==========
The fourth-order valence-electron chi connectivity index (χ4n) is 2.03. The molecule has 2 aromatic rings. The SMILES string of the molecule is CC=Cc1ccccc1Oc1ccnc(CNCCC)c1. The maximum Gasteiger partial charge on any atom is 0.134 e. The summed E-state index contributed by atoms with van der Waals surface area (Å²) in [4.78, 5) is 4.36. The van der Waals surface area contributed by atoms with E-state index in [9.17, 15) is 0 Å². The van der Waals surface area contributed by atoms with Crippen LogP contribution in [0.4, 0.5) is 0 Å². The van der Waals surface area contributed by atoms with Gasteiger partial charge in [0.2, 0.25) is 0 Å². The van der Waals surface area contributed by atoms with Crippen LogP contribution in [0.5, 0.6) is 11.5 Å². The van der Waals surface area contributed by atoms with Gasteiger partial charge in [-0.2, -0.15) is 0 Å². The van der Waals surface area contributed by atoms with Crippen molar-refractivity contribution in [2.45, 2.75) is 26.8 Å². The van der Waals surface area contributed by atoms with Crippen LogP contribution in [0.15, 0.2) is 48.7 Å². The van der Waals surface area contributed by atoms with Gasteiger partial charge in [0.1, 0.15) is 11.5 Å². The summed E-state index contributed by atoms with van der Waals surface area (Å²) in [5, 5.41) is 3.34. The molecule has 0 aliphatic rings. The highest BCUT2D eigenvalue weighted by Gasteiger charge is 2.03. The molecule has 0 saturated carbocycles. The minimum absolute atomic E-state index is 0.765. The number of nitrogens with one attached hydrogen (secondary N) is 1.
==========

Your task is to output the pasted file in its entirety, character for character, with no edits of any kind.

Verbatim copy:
The fourth-order valence-electron chi connectivity index (χ4n) is 2.03. The molecule has 2 aromatic rings. The SMILES string of the molecule is CC=Cc1ccccc1Oc1ccnc(CNCCC)c1. The maximum Gasteiger partial charge on any atom is 0.134 e. The summed E-state index contributed by atoms with van der Waals surface area (Å²) in [4.78, 5) is 4.36. The van der Waals surface area contributed by atoms with E-state index in [9.17, 15) is 0 Å². The van der Waals surface area contributed by atoms with Crippen LogP contribution in [0.4, 0.5) is 0 Å². The van der Waals surface area contributed by atoms with Gasteiger partial charge in [0.2, 0.25) is 0 Å². The van der Waals surface area contributed by atoms with Crippen LogP contribution in [0.5, 0.6) is 11.5 Å². The van der Waals surface area contributed by atoms with Gasteiger partial charge in [-0.2, -0.15) is 0 Å². The van der Waals surface area contributed by atoms with Crippen molar-refractivity contribution in [2.45, 2.75) is 26.8 Å². The van der Waals surface area contributed by atoms with Crippen LogP contribution in [0.15, 0.2) is 48.7 Å². The van der Waals surface area contributed by atoms with Gasteiger partial charge in [0.1, 0.15) is 11.5 Å². The summed E-state index contributed by atoms with van der Waals surface area (Å²) in [5, 5.41) is 3.34. The molecule has 0 aliphatic rings. The highest BCUT2D eigenvalue weighted by Gasteiger charge is 2.03. The molecule has 0 saturated carbocycles. The minimum absolute atomic E-state index is 0.765. The number of nitrogens with one attached hydrogen (secondary N) is 1.